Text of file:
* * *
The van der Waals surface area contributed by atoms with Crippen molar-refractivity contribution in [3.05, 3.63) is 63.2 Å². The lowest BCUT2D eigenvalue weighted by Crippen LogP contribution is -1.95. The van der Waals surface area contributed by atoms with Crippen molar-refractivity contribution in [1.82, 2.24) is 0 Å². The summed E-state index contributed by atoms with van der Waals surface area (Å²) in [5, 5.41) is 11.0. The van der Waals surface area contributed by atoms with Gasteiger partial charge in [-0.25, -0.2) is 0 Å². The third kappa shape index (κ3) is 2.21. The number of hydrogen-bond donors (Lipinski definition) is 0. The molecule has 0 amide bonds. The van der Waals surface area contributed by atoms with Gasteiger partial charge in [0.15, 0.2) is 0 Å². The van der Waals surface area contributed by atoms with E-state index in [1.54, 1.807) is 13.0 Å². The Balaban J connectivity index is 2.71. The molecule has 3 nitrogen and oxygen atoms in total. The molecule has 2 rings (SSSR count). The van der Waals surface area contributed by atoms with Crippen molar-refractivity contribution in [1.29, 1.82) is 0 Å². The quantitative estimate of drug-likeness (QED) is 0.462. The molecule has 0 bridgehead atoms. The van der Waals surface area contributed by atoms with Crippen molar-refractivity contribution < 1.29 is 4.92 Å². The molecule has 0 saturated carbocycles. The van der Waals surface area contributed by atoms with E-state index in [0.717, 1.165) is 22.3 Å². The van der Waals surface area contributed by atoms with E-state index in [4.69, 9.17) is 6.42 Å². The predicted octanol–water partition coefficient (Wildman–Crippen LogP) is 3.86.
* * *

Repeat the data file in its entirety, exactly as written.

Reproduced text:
The van der Waals surface area contributed by atoms with Crippen molar-refractivity contribution in [3.05, 3.63) is 63.2 Å². The lowest BCUT2D eigenvalue weighted by Crippen LogP contribution is -1.95. The van der Waals surface area contributed by atoms with Crippen molar-refractivity contribution in [1.82, 2.24) is 0 Å². The summed E-state index contributed by atoms with van der Waals surface area (Å²) in [5, 5.41) is 11.0. The van der Waals surface area contributed by atoms with Gasteiger partial charge in [-0.25, -0.2) is 0 Å². The third kappa shape index (κ3) is 2.21. The number of hydrogen-bond donors (Lipinski definition) is 0. The molecule has 0 amide bonds. The van der Waals surface area contributed by atoms with Gasteiger partial charge in [0.15, 0.2) is 0 Å². The van der Waals surface area contributed by atoms with E-state index in [1.54, 1.807) is 13.0 Å². The Balaban J connectivity index is 2.71. The molecule has 3 nitrogen and oxygen atoms in total. The molecule has 2 rings (SSSR count). The van der Waals surface area contributed by atoms with Crippen molar-refractivity contribution in [1.29, 1.82) is 0 Å². The quantitative estimate of drug-likeness (QED) is 0.462. The molecule has 0 bridgehead atoms. The van der Waals surface area contributed by atoms with Crippen molar-refractivity contribution < 1.29 is 4.92 Å². The molecule has 0 saturated carbocycles. The van der Waals surface area contributed by atoms with E-state index in [0.717, 1.165) is 22.3 Å². The van der Waals surface area contributed by atoms with E-state index in [4.69, 9.17) is 6.42 Å². The predicted octanol–water partition coefficient (Wildman–Crippen LogP) is 3.86.